Later septation of the cloacal has the allantois associated ventrally with the urogenital sinus. It lies at the superior end of the primitive urinary bladder and forms the urachus. Postnatally, the urachus degenerates to form a fibrous ligament (median umbilical ligament) between the urinary bladder to the umbilical region.
The intra-embryonic coelom forms as a single cavity appearing in the lateral plate mesoderm during week 3. This single cavity (coelom) divides the lateral plate into the somatic and splanchnic mesoderm and will later be portioned into the three main body cavities: pericardial, pleural and peritoneal cavities.
Week 5 pericardial and peritoneal cavities
Reflections of the Pleura
Embryo Stage 13 Peritoneal Cavity
Mesentery and Retroperitoneal
Stages in the development of the bursa omentalis, the greater omentum, and the fusion of the latter with the transverse mesocolon.
The epithelial covering of coelomic organs and also line their cavities.
- Contribute to the vasculature of the heart and the intestinal tract.
- Undergo epithelial-mesenchymal transition (EMT), migration, and differentiation into endothelial cells, vascular smooth muscle cells, and pericytes.
- contribute most of the vascular smooth muscle to the respiratory and gastrointestinal tract. (Remainder derived from endothelium?)
- Carmona R, Ariza L, Cano E, Jiménez-Navarro M & Muñoz-Chápuli R. (2018). Mesothelial-mesenchymal transitions in embryogenesis. Semin. Cell Dev. Biol. , , . PMID: 30243860 DOI.
- Aiello D, Giambona A, Leto F, Passarello C, Damiani G, Maggio A, Siciliano C & Napoli A. (2018). Human coelomic fluid investigation: A MS-based analytical approach to prenatal screening. Sci Rep , 8, 10973. PMID: 30030477 DOI.
- Ariza L, Carmona R, Cañete A, Cano E & Muñoz-Chápuli R. (2016). Coelomic epithelium-derived cells in visceral morphogenesis. Dev. Dyn. , 245, 307-22. PMID: 26638186 DOI.
- Renda MC, Giambona A, Fecarotta E, Leto F, Makrydimas G, Renda D, Damiani G, Jakil MC, Picciotto F, Piazza A, Valtieri M & Maggio A. (2010). Embryo-fetal erythroid megaloblasts in the human coelomic cavity. J. Cell. Physiol. , 225, 385-9. PMID: 20533375 DOI.
- Menzies BR, Pask AJ & Renfree MB. (2011). Placental expression of pituitary hormones is an ancestral feature of therian mammals. Evodevo , 2, 16. PMID: 21854600 DOI.
Hall NJ, Drewett M & Burge D. (2019). Nutritional role of amniotic fluid: clues from infants with congenital obstruction of the digestive tract. Arch. Dis. Child. Fetal Neonatal Ed. , 104, F199-F201. PMID: 29666202 DOI.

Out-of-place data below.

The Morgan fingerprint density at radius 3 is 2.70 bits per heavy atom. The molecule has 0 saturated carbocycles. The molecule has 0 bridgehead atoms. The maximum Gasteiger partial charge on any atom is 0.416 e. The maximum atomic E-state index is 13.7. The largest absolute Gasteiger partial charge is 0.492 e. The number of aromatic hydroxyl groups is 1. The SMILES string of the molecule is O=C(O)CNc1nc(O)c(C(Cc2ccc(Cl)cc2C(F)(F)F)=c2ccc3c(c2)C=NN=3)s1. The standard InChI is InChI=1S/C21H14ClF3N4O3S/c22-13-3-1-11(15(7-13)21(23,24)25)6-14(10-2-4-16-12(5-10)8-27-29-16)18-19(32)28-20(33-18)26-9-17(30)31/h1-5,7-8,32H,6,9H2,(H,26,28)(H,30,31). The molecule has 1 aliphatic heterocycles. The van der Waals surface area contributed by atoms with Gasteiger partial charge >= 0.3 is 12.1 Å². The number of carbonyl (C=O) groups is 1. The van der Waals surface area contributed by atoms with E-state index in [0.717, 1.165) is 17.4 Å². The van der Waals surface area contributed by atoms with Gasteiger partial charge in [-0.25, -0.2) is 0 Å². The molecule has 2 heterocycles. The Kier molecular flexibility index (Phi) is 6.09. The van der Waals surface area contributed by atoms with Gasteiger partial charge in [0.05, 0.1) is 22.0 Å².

Cindrova-Davies T, Jauniaux E, Elliot MG, Gong S, Burton GJ & Charnock-Jones DS. (2017). RNA-seq reveals conservation of function among the yolk sacs of human, mouse, and chicken. Proc. Natl. Acad. Sci. U.S.A. , 114, E4753-E4761. PMID: 28559354 DOI.
Funayama N, Sato Y, Matsumoto K, Ogura T & Takahashi Y. (1999). Coelom formation: binary decision of the lateral plate mesoderm is controlled by the ectoderm. Development , 126, 4129-38. PMID: 10457021
|Historic Disclaimer - information about historic embryology pages|
|Embryology History | Historic Embryology Papers)|
- atresia - obstruction.
- eppiglottis - develops from hypobrachial eminence.
- fistula - abnormal comunication.
- hypopharyngeal eminence - fusion of 3rd pharyngeal arches, precursor of root of tongue.
- laryngotracheal groove - forms on anterior (ventral) wall of pharynx, gives rise to larynx, trachea, respiratory tree.
- larynx - lining from endoderm, cartilage from pharyngeal arch 4 and 6.
- lung buds - primordia of lungs.
- parietal pleura - outer lining of pleural cavity derived from epithelia of pericardioperitoneal canals from intra-embryonic coelom.
- pleural cavity - walls derived from pericardioperitoneal canals -> intra-embryonic coelom ->coelomic spaces -> lateral mesoderm -> mesoderm.
- pleuropericardial fold - restricts the communication between pleural cavity and pericardiac cavity, contains cardinal vein and phrenic nerve.
- pleuroperitoneal membrane - forms inferiorly at transverse septum to separate peritoneum from pleural cavity.
- septum transversum- mesoderm separating thoracic cavity and yolk sac, forms central tendon of diaphragm (and some of liver?).
- stenosis - narrowing
- surfactant - a detergent secreted by Type 2 alveolar cells between alveolar epithelium. Functions to lower surface tension, allowing lungs to remain inflated.
- visceral pleura - inner lining of pleural cavity derived from contact epithelia with lung bud of pericardioperitoneal canals from intra-embryonic coelom.
|System Links: Introduction | Cardiovascular | Coelomic Cavity | Endocrine | Gastrointestinal Tract | Genital | Head | Immune | Integumentary | Musculoskeletal | Neural | Neural Crest | Placenta | Renal | Respiratory | Sensory | Birth|
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Cite this page: Hill, M.A. (2019, September 24) Embryology Coelomic Cavity Development. Retrieved from https://embryology.med.unsw.edu.au/embryology/index.php/Coelomic_Cavity_Development
- © Dr Mark Hill 2019, UNSW Embryology ISBN: 978 0 7334 2609 4 - UNSW CRICOS Provider Code No. 00098G